Asus VivoTab Note 8 - Reviews

Discussion in 'Asus' started by PECgem, Jan 7, 2014.

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  1. jnjroach

    jnjroach Technology Strategist Super Moderator

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    Anything with Android is a compromise....every device is a compromise its part of life.
     
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  2. efjay

    efjay Scribbler - Standard Member Senior Member

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    Thanks and for me this is a key point. If it works for normal note taking I will be fine with it and as I only plan to use it for that purpose I think I will be happy with this tablet.

    Can I ask what you think of the speakers and are you able to check if you can sync and charge at the same time? Thanks.




    Sent from my Lumia 1020 using Tapatalk
     
  3. WuBoy

    WuBoy Scribbler - Standard Member

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    I'm not making any decisions now. The good thing about tablets is you can go to the stores and play with them before hand, so if I see that it's not that big of and issue I'll still get it. It's just that I'd prefer a bigger screen to begin with, so having to settle for a smaller screen and then having part of that screen potentially unusable is a little worrisome.

    Not true and not true. When I look for a new phone, I have no problem finding exactly what I want and need. That's not to say that Android phones have no problems. They do of course, but I at least have enough options that I can find something that has the strengths that I want and weaknesses that don't affect me as much. The same goes for Android tablets as consumption devices. That said, I feel like Windows is a much better OS for productivity. The difference with Windows is you basically have to accept what Intel or the OEMs or Microsoft dictates to be the best thing to have because they all make the same thing and don't really try to fill the holes. Just go look at some of the OEMs that make both Windows and Android tablets. Look how much variety they have in their Android selection when compared to the Windows options. I get what you're saying. You're always going to have to take some good with the bad, but at least with Android you can almost customize what good you'll get with what bad. You can do that with Windows computers but not so much with tablets at this point.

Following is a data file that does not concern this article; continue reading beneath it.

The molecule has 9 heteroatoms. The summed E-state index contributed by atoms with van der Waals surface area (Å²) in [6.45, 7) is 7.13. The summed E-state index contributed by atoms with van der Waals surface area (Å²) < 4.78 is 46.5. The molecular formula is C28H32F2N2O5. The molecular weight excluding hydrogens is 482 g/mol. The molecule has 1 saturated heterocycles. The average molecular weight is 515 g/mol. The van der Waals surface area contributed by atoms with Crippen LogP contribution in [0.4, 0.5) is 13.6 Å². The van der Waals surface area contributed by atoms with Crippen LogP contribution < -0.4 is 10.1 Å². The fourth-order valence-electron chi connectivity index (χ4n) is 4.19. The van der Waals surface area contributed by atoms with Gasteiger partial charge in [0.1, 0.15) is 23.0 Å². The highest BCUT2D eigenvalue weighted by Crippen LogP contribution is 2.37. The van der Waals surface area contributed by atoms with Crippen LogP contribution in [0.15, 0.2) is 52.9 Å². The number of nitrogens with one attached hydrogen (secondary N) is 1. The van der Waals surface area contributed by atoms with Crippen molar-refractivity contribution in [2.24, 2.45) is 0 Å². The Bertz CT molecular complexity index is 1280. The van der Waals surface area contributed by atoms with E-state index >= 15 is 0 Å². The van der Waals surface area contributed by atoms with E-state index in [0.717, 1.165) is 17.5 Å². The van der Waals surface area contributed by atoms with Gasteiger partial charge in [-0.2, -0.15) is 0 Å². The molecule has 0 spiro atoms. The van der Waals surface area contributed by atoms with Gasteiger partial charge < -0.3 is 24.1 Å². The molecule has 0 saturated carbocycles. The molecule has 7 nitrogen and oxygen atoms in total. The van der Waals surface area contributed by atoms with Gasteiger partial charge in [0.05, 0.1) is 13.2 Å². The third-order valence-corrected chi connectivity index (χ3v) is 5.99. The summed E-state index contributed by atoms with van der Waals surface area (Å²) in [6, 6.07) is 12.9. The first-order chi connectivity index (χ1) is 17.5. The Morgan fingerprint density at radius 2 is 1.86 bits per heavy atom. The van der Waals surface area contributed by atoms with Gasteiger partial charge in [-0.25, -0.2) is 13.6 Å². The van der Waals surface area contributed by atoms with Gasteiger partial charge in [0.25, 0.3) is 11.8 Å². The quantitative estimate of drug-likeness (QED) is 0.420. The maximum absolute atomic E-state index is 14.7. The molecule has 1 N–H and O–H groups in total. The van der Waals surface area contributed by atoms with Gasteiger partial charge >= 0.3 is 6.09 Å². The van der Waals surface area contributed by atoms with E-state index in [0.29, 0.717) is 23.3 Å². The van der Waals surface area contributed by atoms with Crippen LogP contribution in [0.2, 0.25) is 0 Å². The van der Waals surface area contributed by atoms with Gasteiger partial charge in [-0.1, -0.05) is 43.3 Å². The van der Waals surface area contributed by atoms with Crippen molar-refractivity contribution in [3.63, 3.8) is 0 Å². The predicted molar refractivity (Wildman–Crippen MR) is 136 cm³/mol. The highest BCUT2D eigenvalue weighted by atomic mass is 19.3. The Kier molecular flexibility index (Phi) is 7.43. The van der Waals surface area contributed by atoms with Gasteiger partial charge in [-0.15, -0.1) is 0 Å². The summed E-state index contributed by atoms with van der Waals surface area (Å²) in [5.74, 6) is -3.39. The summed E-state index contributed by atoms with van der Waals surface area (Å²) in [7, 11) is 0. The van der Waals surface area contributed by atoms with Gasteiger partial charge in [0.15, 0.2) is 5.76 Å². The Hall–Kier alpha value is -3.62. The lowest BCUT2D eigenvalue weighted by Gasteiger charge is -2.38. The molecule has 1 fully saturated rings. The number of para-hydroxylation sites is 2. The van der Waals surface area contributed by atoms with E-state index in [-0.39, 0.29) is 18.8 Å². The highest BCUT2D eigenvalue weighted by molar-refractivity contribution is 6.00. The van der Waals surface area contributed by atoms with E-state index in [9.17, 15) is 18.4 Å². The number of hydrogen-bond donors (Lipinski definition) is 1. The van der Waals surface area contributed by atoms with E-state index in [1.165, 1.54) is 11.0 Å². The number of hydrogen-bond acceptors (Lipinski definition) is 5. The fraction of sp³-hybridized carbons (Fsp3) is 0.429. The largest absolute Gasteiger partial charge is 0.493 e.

4. Mesosphere

    Mesosphere Geek. Senior Member

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    Yea, as I've said before. I would find this screen to small as my primary note taker, so I get where you are coming from, but I think the problem is much larger than 1 cm.

    Regarding compromises, I'd say the android OS itself is a compromise. There are compromises with windows OS as well, but the point is, I agree with jnjroach, there are always compromises. Sometimes the areas of compromise aren't drawbacks for a given use case or user, but a blanket statement that there are no compromises in android devices is just not true.
     
  5. spinedoc77

    spinedoc77 Scribbler - Standard Member Senior Member

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    It all depends on the user of course, but I agree that Android (and iOS) are major compromises. I say that because with a windows tablet I can plop it into a dock with a large screen and have a full windows solution which can run most anything I throw at it. If I dock an android or iOS tablet like that then I just have a consumption device on a large screen. That's pretty insanely powerful to me.

    I don't even think iOS is in the same league IMO as they don't offer a stylus at all, having this weird disdain for what humans have been using as a writing tool for centuries. Android at least have some very few stylus equipped models, but it seems only Samsung has really pushed for a good stylus experience.

    PS... The incredible part IMO is things like Bluestacks, which allows me to run a full Android OS inside of my windows tablet. I can have the best of both worlds.
     
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  6. AmbiDextrose

    AmbiDextrose Scribbler - Standard Member